A recent study published in the International Journal of Communication (IJOC) would appear to indicate that digital natives do not have much, if any, understanding of Web searching — placing their trust unquestioningly, it seems, in Google or other brand-name search engines or websites:
Little of the work on online credibility assessment has considered how the information-seeking process figures into the final evaluation of content people encounter. Using unique data about how a diverse group of young adults looks for and evaluates Web content, our paper makes contributions to existing literature by highlighting factors beyond site features in how users assess credibility. We find that the process by which users arrive at a site is an important component of how they judge the final destination. In particular, search context, branding and routines, and a reliance on those in one’s networks play important roles in online information-seeking and evaluation. We also discuss that users differ considerably in their skills when it comes to judging online content credibility.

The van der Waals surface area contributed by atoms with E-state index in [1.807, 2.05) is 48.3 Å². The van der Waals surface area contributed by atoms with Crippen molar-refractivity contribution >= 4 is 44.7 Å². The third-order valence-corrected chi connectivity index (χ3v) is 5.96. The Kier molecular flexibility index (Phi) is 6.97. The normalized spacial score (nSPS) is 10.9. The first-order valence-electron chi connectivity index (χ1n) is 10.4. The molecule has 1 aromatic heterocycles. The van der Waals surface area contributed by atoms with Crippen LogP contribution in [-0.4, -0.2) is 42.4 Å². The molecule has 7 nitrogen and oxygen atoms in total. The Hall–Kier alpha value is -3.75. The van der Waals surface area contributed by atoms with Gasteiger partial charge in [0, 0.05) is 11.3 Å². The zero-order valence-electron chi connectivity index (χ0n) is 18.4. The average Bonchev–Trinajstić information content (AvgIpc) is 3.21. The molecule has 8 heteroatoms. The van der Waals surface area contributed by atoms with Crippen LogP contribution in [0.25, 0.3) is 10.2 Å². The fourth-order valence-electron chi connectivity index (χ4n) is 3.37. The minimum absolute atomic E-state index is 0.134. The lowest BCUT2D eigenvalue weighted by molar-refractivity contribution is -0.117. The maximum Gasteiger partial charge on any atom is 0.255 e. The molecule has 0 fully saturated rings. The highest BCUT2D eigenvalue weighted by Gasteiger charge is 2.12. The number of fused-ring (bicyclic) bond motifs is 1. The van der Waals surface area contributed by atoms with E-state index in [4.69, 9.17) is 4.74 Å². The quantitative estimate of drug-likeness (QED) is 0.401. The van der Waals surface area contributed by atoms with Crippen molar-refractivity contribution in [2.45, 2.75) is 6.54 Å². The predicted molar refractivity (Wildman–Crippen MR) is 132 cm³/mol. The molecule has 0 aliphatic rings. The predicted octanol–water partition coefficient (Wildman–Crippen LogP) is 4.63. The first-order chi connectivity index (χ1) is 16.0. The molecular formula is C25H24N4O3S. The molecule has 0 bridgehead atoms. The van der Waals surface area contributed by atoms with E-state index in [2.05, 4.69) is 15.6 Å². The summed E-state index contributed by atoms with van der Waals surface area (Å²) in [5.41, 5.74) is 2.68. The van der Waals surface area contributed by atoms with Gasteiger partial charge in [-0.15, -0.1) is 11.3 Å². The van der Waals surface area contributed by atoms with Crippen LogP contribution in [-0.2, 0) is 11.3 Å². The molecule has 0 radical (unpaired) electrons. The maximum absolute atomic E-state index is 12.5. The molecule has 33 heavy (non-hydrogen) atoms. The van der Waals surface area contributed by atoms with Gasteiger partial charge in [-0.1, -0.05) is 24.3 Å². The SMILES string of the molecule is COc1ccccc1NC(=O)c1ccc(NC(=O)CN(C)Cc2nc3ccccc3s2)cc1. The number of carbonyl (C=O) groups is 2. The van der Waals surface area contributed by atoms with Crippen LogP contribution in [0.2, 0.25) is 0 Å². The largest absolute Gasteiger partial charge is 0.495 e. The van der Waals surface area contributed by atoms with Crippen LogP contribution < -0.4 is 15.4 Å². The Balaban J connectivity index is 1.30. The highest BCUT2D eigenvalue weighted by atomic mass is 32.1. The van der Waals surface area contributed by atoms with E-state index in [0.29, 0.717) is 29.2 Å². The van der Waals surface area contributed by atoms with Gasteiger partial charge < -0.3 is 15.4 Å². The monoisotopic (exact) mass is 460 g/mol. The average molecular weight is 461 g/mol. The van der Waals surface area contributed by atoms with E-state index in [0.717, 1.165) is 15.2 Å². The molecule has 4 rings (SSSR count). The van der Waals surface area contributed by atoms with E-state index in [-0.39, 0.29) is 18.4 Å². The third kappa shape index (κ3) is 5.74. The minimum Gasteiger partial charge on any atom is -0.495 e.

Hat tip to ResourceShelf.com.
Cross-posted on Law Library Blog.